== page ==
The Lost Generation, primarily known as the Generation of 1914 in Europe, is a term originating with Gertrude Stein to describe those who fought in World War I. The members of this generation were typically born between 1883 to 1900.

The Greatest Generation, also known as the G.I. Generation, includes the veterans who fought in World War II. They were born from around 1901 through 1924, coming of age during the Great Depression.

The Silent Generation, born from 1925 through 1945, includes those who were too young to join the service during World War II. Many had fathers who served in World War I. Generally recognized as the children of the Great Depression.

The United States Census Bureau considers a Baby Boomer to be someone born following World War II, from 1946 up to 1964, a time that was marked by an increase in birth rates.

Generation X, also known as the 13th Generation and the Baby Busters, is generally defined as those born after the baby boom ended. The term generally includes people born during all or part of the 1960s. According to some experts, 1961 is the starting point, though other sources, including the U.S. Census Bureau, consider it to have started in the mid-1960s. It ends in late 1970s to early 1980s, usually not later than 1981 or 1982.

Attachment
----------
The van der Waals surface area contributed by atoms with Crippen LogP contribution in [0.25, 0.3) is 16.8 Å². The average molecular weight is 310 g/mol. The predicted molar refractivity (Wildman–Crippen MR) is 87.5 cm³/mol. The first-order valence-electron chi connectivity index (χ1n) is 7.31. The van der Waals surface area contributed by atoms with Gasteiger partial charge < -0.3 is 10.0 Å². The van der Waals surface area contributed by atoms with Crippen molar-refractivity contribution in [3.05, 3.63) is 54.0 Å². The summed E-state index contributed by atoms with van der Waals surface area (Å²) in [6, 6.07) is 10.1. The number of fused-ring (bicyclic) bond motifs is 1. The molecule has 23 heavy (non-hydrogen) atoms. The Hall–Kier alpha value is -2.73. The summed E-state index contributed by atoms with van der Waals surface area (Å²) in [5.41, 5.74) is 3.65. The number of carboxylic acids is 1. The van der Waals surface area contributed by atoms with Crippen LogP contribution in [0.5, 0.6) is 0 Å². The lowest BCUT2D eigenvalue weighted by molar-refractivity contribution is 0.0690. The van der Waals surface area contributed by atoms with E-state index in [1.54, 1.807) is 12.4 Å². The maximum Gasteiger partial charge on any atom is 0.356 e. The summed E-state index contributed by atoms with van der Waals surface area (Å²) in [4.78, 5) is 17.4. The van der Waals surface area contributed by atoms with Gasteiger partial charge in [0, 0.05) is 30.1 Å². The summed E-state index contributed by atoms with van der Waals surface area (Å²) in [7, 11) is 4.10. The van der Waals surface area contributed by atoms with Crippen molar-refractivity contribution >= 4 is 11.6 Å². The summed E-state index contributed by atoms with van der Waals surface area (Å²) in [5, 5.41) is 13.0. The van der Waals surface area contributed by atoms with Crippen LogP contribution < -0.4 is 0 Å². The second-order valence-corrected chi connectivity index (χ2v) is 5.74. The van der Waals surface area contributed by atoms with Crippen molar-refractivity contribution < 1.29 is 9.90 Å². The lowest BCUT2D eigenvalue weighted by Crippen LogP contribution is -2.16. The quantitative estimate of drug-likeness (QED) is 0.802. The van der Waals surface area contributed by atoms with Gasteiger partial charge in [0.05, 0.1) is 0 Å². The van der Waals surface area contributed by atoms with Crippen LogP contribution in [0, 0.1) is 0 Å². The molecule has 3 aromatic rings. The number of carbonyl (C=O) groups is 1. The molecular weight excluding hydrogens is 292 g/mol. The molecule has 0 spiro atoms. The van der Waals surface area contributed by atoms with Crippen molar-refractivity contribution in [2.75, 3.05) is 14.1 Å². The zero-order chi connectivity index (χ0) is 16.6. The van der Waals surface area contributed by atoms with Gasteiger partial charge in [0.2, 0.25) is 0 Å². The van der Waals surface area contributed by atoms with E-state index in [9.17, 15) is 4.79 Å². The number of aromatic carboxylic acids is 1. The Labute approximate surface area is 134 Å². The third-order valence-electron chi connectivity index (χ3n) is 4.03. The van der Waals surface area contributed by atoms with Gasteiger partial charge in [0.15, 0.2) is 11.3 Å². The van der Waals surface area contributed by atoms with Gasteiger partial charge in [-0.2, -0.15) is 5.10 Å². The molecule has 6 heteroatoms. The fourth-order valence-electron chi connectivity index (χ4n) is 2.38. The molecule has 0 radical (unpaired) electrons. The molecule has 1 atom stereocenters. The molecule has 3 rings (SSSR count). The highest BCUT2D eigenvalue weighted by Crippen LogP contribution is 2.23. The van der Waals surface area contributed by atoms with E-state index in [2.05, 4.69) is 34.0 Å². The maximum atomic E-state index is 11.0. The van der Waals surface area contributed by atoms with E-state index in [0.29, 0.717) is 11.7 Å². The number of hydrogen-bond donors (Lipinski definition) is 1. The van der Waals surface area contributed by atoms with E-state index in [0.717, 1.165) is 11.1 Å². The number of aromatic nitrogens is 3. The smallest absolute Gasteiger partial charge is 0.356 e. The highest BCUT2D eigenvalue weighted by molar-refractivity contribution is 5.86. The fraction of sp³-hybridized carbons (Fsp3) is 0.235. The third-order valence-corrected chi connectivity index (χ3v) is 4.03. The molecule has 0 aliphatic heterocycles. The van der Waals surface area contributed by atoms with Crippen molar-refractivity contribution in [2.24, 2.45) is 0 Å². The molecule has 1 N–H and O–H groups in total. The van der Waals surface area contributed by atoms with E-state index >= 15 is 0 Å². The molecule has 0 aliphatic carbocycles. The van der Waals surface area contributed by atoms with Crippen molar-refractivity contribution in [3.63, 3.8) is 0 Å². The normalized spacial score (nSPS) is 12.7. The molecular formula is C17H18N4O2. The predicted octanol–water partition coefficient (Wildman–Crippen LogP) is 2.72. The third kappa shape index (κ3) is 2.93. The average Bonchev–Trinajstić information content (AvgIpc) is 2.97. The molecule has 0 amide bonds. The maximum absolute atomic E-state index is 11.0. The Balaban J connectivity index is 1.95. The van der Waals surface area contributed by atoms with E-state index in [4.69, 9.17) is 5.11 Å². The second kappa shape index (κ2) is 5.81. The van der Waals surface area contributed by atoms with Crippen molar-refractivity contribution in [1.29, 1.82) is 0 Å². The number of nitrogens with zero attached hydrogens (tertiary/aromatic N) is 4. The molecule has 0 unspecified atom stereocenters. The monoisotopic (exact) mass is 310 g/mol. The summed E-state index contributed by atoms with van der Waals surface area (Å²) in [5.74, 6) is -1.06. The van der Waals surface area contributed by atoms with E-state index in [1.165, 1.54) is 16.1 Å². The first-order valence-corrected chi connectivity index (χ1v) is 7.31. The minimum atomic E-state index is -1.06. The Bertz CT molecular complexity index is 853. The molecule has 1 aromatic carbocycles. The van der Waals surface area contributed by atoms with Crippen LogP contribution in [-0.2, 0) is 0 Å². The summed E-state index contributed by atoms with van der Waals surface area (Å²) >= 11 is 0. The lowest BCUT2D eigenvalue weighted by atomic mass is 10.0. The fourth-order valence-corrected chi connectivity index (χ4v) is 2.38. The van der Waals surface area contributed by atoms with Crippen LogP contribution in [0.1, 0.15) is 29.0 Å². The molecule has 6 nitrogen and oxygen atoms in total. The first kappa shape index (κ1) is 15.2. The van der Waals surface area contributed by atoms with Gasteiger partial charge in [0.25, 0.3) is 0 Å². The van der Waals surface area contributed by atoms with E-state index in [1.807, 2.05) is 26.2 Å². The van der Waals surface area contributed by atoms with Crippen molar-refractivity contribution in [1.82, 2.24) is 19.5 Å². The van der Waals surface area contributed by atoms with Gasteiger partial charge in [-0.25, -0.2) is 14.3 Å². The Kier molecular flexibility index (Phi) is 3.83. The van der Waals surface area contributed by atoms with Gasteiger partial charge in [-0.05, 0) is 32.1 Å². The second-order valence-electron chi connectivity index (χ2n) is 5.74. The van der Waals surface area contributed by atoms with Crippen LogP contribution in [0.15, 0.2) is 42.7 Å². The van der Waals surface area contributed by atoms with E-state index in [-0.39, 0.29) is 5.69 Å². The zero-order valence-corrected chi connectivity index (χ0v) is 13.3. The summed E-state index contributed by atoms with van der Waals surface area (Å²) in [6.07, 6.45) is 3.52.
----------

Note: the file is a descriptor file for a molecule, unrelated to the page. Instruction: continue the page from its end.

Generation Y (See article on this page.)

Generation Z, also known as Generation I, or Internet Generation, and Generation Text. The earliest birth is generally dated in the early 1990s

Generation AO, the Always-On Generation, was first used by Elon University professor Janna Quitney Anderson in 2012 to describe people born between the early 2000s and the 2020s whose lives have been influenced since their early childhood by connectivity afforded by easy access to people and the world's knowledge through the Internet.